Throw a pebble into a pond and watch the ripples—well, if only we had a pond. The rain that’s fallen on California in the past several days is certainly a welcome change, but it is not enough to reverse the ripple effects of the drought. Average rainfall and reservoir levels are still well below 50 percent of normal up and down the state. The drought has been so severe it may have already caused damage that can’t be undone no matter how much rain we get now.
Typically when you talk about water in California the only thing people agree on is that it’s wet. Other than that, well, it’s a topic full of opportunities for arguments. This year however, there’s something else most Californians agree on about water: We don’t have nearly enough of it.
Coming on the heels of several relatively dry years, the 2013-14 “wet season” is shaping up to be one of the driest on record. Lakes and reservoirs around the state are well below seasonal norms and the Sierra Snow Pack, California’s “savings account” when it comes to water, is holding only about 20 percent of the normal water content. If it continues, and most long term forecasts indicate it will, the lack of water in California could have severe impact in several different ways.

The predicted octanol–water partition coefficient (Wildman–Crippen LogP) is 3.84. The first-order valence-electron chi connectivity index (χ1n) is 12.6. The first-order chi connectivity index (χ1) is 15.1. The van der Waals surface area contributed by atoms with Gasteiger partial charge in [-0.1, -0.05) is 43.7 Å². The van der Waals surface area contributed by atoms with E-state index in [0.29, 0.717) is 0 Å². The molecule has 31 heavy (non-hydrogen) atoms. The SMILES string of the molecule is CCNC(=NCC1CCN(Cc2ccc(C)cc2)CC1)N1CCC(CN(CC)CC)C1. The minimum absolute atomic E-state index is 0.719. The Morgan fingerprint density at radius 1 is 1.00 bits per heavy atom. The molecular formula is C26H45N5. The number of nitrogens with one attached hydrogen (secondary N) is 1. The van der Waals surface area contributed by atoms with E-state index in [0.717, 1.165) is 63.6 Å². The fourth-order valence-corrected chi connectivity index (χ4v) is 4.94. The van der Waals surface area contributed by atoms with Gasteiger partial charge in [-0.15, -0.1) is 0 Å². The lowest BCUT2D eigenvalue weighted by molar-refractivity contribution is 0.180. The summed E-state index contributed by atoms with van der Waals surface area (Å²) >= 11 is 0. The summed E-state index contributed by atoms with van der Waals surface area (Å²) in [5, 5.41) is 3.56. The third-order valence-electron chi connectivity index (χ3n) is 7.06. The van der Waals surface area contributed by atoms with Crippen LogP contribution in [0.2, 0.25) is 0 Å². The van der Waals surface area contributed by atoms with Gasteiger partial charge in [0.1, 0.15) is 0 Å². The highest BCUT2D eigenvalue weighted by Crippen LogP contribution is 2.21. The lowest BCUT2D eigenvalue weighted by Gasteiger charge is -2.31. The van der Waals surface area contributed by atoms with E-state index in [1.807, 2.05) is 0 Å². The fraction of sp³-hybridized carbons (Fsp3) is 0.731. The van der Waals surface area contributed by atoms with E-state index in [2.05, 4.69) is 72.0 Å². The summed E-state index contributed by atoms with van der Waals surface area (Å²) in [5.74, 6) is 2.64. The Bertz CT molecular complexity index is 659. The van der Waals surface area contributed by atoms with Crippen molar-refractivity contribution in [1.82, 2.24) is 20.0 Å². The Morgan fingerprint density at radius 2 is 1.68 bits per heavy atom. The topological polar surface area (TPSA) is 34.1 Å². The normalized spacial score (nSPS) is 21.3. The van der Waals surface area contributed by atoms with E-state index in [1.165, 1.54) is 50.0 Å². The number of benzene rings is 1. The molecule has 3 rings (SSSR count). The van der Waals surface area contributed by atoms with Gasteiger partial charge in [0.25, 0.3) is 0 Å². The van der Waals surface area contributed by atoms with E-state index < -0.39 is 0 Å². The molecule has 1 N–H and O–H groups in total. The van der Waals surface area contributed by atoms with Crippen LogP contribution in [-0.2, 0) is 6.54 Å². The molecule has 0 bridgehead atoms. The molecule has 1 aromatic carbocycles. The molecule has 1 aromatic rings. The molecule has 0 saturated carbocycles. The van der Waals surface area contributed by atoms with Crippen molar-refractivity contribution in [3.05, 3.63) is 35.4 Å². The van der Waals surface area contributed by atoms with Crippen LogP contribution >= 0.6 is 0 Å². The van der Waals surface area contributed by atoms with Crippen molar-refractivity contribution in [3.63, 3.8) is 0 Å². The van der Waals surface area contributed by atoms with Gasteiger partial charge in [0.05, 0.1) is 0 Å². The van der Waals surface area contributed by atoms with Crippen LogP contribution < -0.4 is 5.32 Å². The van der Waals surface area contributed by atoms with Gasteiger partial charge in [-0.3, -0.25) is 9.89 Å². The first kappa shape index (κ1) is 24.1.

“Water water everywhere, nor any drop to drink” complains the Ancient Mariner as he recounts a harrowing voyage at sea. Here in California, on dry land, we too lament our water situation. Like the Mariner, we sometimes run short of clean fresh water for thirsty cities and agricultural crops. And just as often it seems, we have too much water, in the wrong place, all at once. Dealing with a flood can be just as harrowing as going thirsty.
Instead of merely lamenting on that sad fact, the people at the Riverside County Flood Control and Water Conservation District are putting science to work to see if they can reduce storm-water runoff, improve water quality, use less irrigation water and replenish the aquifer at the same time